I often find people using

"I beg to request you..."

in the letters or applications that they write to their superiors.

I am not sure if this usage of "beg" is okay.

I have tried to find rationale behind adding "beg" with "request". I have been told that "beg" is added with "request" to make the request more humble or polite and sound submissive and to offer adequate respect to the superior.

There is a difference between "request" and "pray". "Request" is formally or politely asking "x" for "y", while "pray" is begging "x" for "y".

If so, then what is the rationale of using "I beg to request you..."? Why do the writers not use a simpler version: "I pray to you..."?

  • 5
    Such use of beg is becoming dated and "over-formal" (and pray has been hopelessly so for over a century). Besides which, beg means the same as request, which means the same as ask. So forms like to beg to request and to pray to ask stand out as tautological. The only possible "rationale" is that you're seeing a lot of unusual usages from non-native speakers - probably in the Far East, where I believe indigenous languages are more likely to include such circumlocutory politeness. Commented Feb 20, 2016 at 13:25
  • It's /I pray you [do something], not pray to, which is about religion. Never heard "beg to request" [you]. Now, there are times when we do say: I begged him to go but he refused. Which is not the antiquated use of beg, which would be: KIndly make less noise, I beg you.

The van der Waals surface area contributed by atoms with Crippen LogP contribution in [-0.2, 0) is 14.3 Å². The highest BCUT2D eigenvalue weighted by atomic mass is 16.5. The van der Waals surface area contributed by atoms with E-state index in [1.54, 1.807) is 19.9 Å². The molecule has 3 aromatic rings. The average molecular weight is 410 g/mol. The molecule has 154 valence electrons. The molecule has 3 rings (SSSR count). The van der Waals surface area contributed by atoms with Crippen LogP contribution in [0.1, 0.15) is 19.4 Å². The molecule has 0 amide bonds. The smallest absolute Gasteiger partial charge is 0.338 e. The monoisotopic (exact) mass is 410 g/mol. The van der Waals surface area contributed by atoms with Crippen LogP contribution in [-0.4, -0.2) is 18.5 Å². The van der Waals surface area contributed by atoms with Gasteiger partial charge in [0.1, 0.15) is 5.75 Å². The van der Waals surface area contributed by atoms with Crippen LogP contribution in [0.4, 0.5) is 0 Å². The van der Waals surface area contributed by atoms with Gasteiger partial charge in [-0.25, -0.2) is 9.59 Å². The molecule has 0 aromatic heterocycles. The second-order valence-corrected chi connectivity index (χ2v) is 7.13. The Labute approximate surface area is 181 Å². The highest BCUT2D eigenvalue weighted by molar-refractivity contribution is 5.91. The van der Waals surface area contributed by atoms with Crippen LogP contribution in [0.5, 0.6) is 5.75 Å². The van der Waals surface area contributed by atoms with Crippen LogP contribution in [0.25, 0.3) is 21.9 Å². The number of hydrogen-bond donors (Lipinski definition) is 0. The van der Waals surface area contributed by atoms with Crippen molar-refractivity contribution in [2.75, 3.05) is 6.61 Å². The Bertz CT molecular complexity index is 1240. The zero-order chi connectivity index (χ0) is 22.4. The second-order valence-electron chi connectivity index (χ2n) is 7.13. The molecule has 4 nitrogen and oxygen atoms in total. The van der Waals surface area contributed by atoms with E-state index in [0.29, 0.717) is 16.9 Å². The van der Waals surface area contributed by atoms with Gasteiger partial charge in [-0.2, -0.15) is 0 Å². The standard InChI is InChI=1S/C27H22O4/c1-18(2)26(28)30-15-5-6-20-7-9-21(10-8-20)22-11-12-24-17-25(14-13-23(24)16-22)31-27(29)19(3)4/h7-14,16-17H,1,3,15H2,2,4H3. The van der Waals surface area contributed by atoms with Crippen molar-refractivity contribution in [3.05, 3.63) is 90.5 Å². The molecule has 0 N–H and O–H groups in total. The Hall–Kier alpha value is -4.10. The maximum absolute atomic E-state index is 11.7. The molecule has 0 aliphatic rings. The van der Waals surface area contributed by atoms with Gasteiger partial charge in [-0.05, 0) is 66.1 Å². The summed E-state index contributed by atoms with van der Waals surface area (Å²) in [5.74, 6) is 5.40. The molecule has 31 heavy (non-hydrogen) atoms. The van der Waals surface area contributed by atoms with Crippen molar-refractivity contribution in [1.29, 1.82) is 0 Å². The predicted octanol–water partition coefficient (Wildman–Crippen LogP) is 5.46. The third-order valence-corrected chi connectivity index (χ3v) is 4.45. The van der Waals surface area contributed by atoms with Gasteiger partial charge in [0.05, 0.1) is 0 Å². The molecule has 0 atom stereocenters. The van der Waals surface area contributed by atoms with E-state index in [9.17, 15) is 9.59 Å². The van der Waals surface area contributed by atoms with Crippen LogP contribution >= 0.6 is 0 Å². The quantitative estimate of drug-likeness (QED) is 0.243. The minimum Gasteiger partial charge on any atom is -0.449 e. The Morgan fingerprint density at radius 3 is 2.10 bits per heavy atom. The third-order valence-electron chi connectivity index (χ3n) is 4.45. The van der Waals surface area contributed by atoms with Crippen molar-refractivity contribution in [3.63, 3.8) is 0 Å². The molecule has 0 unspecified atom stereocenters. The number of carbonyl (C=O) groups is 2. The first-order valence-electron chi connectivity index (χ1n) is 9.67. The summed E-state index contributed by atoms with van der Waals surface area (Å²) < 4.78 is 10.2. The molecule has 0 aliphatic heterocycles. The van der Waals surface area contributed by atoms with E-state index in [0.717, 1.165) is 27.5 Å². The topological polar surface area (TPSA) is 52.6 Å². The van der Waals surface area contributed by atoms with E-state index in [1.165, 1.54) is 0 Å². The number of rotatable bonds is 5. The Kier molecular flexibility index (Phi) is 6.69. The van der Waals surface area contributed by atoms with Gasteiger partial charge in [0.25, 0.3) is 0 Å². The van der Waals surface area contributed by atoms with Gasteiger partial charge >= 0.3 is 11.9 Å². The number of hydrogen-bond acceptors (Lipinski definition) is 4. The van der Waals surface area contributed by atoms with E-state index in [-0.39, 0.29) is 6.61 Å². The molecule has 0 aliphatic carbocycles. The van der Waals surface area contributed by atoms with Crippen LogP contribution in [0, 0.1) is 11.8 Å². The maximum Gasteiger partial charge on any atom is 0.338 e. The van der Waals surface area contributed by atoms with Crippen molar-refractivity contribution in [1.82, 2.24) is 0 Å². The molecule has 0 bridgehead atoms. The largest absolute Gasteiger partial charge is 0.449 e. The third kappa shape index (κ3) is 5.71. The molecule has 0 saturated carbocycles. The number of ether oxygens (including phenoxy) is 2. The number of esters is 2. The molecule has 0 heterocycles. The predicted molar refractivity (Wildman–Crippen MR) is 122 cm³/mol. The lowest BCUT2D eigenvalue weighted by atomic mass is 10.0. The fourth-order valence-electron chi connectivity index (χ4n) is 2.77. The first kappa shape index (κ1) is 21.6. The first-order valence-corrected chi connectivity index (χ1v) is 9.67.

– Lambie
    Commented Feb 20, 2016 at 13:43
  • 1
    @Lambie: I've been on ELU for over 5 years, and I must have read at least tens of thousands of posts here (incl. comments as well as questions and answers). I'd be prepared to bet that not one of them from a native speaker has used beg, other than facetiously, or in the (again, somewhat dated) "stock phrase" I beg to differ. Commented Feb 20, 2016 at 14:48
  • 1
    Yes, because those writing here are commenting on language. That said, writing found in novels, upscale magazine writing and upscale newswriting (The Guardian or The Atlantic Monthly, for example), one could very easily come across descriptions of what people have said where authors used the verb to beg in reported speech. Allow me to make up a couple examples: "The political situation was begging for reform".//"Please come ouf of there at once", John begged. //Obviously, in direct speech it is not used so much. I can imagine a situation where I might say: "Just don't do. I'm begging you".
    – Lambie
    Commented Feb 20, 2016 at 16:23

1 Answer 1


Answering only your question... It is considered antiquated or overly-formal by most people. It may also be taken in an ironic sense.

Word Origin of Pray from OALD

Middle English (in the sense ‘ask earnestly’): from Old French preier, from late Latin precare, alteration of Latin precari ‘entreat’.

e.g "Pray, continue."

On the other hand, it may be perfectly acceptable to use "beg to request" in India. Usage depends on the context and environment; it's just not in standard usage in the West.

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